When Liz Pryor, a senior in high school about to graduate and start the rest of her life, finds out that she’s pregnant, her parents decide to send her away. The year is 1979 and according to her parents, no one can know about it, not even their friends, family, or Liz’s siblings. Liz is sent to a facility for girls “in her condition” and her world shifts while she’s there. The place turns out to be a locked government-run facility.
At first Liz (who is from an upper-class family) feels completely at odds with the girls (many of whom came from the foster care system). As she settles in though, she bonds with the girls and in some cases finds deep friendships. Liz gains a new perspective that causes her to reevaluate her own life.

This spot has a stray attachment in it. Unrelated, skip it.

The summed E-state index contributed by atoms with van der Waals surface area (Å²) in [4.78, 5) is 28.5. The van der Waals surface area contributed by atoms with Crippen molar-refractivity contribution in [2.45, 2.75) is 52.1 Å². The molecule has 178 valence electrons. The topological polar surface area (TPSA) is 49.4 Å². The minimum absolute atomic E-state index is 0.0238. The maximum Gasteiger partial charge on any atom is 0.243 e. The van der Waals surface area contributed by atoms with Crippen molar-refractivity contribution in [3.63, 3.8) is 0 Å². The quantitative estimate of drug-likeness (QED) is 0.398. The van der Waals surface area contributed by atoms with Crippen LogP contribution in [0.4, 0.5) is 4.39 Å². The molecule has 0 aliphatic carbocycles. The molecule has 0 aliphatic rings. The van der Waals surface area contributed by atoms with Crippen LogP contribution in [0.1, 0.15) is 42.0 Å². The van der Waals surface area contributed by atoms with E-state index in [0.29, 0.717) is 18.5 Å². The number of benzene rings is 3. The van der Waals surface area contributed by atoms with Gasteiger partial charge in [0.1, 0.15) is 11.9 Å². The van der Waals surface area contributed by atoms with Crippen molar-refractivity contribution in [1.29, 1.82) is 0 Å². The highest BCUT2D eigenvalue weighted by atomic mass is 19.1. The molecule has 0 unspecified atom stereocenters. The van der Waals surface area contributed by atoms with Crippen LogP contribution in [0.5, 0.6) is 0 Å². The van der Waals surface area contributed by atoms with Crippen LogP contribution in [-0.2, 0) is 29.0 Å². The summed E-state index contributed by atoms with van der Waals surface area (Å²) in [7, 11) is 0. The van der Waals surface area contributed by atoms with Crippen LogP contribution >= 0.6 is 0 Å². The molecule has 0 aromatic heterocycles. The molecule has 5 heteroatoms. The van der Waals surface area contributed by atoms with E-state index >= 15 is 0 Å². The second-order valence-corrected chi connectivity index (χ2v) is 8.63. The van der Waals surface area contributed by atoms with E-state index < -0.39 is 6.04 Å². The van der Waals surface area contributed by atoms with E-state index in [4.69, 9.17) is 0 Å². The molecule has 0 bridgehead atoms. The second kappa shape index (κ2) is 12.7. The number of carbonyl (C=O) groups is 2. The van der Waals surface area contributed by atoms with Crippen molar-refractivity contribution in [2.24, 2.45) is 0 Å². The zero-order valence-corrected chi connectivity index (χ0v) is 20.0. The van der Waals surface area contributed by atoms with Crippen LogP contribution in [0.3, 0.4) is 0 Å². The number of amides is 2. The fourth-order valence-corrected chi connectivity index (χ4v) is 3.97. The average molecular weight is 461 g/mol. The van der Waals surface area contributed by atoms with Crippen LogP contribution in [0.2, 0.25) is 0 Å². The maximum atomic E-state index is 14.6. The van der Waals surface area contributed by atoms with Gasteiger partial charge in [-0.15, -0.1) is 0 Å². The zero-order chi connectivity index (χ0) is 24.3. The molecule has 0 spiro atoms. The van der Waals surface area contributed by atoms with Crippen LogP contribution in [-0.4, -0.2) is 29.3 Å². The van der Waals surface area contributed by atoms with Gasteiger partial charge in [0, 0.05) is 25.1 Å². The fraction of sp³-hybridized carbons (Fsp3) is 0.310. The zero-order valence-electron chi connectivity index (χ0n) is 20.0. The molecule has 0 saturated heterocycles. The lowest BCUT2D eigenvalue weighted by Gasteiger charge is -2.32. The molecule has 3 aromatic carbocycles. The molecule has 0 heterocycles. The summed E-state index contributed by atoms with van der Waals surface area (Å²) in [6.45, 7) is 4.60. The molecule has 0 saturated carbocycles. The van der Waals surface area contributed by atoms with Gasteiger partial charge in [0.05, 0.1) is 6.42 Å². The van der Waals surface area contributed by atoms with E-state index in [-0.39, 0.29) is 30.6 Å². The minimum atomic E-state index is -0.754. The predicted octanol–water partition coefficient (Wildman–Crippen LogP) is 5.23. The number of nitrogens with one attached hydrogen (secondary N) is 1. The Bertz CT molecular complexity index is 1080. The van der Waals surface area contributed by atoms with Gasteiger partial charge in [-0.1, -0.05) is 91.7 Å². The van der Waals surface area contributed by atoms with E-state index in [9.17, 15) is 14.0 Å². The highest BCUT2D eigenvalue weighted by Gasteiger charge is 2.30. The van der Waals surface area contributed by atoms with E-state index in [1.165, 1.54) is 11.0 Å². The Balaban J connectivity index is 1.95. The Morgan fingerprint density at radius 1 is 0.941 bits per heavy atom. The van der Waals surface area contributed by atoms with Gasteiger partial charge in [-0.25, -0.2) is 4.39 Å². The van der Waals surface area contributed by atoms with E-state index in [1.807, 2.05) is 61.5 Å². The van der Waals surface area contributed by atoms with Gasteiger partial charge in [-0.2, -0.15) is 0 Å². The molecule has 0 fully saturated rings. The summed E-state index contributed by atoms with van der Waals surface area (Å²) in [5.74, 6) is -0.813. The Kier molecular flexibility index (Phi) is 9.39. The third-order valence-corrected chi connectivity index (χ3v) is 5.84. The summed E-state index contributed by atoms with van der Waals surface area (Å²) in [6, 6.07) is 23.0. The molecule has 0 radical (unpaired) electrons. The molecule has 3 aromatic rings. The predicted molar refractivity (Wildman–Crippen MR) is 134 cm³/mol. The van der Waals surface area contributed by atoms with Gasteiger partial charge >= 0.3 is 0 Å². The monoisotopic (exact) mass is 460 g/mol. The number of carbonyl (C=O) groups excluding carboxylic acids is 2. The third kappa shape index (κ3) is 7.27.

I appreciated the honesty throughout the book and seeing Liz grow as she faced an incredibly challenging experience with grace and maturity, especially for someone so young. The book emphasized how much her pregnancy and her time with the girls shaped her. I wonder whether they are still in touch today or ever connected later on after leaving the facility.
I enjoyed both the pace and the length of the story, it was just right in my opinion. I definitely recommend Look at You Now and have quite a few follow-up questions – I may have to do some digging for a follow-up interview with Liz Pryor!